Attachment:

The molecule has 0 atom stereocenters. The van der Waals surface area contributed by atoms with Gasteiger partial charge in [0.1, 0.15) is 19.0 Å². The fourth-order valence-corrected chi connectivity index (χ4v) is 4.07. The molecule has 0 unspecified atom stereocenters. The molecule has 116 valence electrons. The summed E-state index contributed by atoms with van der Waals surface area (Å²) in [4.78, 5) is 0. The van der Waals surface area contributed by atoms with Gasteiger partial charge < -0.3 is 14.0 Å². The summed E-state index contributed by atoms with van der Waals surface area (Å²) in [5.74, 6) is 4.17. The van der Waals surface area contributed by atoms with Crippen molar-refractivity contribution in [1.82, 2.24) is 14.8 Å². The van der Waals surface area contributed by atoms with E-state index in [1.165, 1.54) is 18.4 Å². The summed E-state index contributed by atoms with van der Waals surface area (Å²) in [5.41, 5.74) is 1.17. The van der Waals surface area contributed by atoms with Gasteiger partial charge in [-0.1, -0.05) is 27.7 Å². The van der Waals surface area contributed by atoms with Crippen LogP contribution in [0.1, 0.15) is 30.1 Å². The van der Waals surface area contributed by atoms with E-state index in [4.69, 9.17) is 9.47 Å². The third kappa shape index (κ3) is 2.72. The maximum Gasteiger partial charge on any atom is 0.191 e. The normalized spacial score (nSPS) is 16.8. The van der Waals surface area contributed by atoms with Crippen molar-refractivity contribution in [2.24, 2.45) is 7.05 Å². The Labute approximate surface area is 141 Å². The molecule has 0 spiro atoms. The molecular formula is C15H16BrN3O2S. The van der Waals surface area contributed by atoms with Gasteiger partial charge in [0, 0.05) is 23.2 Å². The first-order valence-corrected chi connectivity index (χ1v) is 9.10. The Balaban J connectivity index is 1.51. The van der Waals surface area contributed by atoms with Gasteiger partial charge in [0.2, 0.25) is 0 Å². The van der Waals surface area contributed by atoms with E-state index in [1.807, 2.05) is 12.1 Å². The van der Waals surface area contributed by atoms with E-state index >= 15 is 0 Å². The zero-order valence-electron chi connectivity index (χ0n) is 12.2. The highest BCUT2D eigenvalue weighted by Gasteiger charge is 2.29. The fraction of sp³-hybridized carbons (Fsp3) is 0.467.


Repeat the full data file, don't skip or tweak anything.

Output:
The molecule has 0 atom stereocenters. The van der Waals surface area contributed by atoms with Gasteiger partial charge in [0.1, 0.15) is 19.0 Å². The fourth-order valence-corrected chi connectivity index (χ4v) is 4.07. The molecule has 0 unspecified atom stereocenters. The molecule has 116 valence electrons. The summed E-state index contributed by atoms with van der Waals surface area (Å²) in [4.78, 5) is 0. The van der Waals surface area contributed by atoms with Gasteiger partial charge < -0.3 is 14.0 Å². The summed E-state index contributed by atoms with van der Waals surface area (Å²) in [5.74, 6) is 4.17. The van der Waals surface area contributed by atoms with Crippen molar-refractivity contribution in [1.82, 2.24) is 14.8 Å². The van der Waals surface area contributed by atoms with E-state index in [1.165, 1.54) is 18.4 Å². The summed E-state index contributed by atoms with van der Waals surface area (Å²) in [5.41, 5.74) is 1.17. The van der Waals surface area contributed by atoms with Gasteiger partial charge in [-0.1, -0.05) is 27.7 Å². The van der Waals surface area contributed by atoms with Crippen LogP contribution in [0.1, 0.15) is 30.1 Å². The van der Waals surface area contributed by atoms with E-state index in [4.69, 9.17) is 9.47 Å². The third kappa shape index (κ3) is 2.72. The maximum Gasteiger partial charge on any atom is 0.191 e. The normalized spacial score (nSPS) is 16.8. The van der Waals surface area contributed by atoms with Crippen molar-refractivity contribution in [2.24, 2.45) is 7.05 Å². The Labute approximate surface area is 141 Å². The molecule has 0 spiro atoms. The molecular formula is C15H16BrN3O2S. The van der Waals surface area contributed by atoms with Gasteiger partial charge in [0, 0.05) is 23.2 Å². The first-order valence-corrected chi connectivity index (χ1v) is 9.10. The Balaban J connectivity index is 1.51. The van der Waals surface area contributed by atoms with Gasteiger partial charge in [0.2, 0.25) is 0 Å². The van der Waals surface area contributed by atoms with E-state index in [1.807, 2.05) is 12.1 Å². The van der Waals surface area contributed by atoms with E-state index >= 15 is 0 Å². The zero-order valence-electron chi connectivity index (χ0n) is 12.2. The highest BCUT2D eigenvalue weighted by Gasteiger charge is 2.29. The fraction of sp³-hybridized carbons (Fsp3) is 0.467.